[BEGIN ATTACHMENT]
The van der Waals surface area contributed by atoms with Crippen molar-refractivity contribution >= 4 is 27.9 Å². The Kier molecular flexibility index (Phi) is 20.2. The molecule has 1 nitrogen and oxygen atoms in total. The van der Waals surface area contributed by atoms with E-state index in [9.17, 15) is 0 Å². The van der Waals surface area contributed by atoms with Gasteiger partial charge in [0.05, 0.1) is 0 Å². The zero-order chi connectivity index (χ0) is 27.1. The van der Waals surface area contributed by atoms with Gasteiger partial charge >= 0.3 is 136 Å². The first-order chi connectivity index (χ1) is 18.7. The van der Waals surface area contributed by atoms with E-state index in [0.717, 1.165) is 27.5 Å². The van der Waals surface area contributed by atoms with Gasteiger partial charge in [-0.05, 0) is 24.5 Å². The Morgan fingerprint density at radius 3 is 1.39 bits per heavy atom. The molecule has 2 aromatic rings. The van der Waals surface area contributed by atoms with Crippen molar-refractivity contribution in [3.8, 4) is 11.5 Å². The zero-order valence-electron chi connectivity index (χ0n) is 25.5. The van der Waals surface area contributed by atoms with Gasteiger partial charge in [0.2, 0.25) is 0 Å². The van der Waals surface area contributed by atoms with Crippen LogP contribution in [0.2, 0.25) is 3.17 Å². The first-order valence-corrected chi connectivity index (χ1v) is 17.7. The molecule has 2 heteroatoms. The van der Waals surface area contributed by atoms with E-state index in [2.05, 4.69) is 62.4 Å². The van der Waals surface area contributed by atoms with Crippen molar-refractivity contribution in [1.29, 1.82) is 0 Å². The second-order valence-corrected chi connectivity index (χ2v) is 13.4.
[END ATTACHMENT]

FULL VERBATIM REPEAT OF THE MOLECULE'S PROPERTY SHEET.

The van der Waals surface area contributed by atoms with Crippen molar-refractivity contribution >= 4 is 27.9 Å². The Kier molecular flexibility index (Phi) is 20.2. The molecule has 1 nitrogen and oxygen atoms in total. The van der Waals surface area contributed by atoms with E-state index in [9.17, 15) is 0 Å². The van der Waals surface area contributed by atoms with Gasteiger partial charge in [0.05, 0.1) is 0 Å². The zero-order chi connectivity index (χ0) is 27.1. The van der Waals surface area contributed by atoms with Gasteiger partial charge >= 0.3 is 136 Å². The first-order chi connectivity index (χ1) is 18.7. The van der Waals surface area contributed by atoms with E-state index in [0.717, 1.165) is 27.5 Å². The van der Waals surface area contributed by atoms with Gasteiger partial charge in [-0.05, 0) is 24.5 Å². The Morgan fingerprint density at radius 3 is 1.39 bits per heavy atom. The molecule has 2 aromatic rings. The van der Waals surface area contributed by atoms with Crippen molar-refractivity contribution in [3.8, 4) is 11.5 Å². The zero-order valence-electron chi connectivity index (χ0n) is 25.5. The van der Waals surface area contributed by atoms with Gasteiger partial charge in [0.2, 0.25) is 0 Å². The van der Waals surface area contributed by atoms with Crippen LogP contribution in [0.2, 0.25) is 3.17 Å². The first-order valence-corrected chi connectivity index (χ1v) is 17.7. The molecule has 2 heteroatoms. The van der Waals surface area contributed by atoms with E-state index in [2.05, 4.69) is 62.4 Å². The van der Waals surface area contributed by atoms with Crippen molar-refractivity contribution in [1.29, 1.82) is 0 Å². The second-order valence-corrected chi connectivity index (χ2v) is 13.4.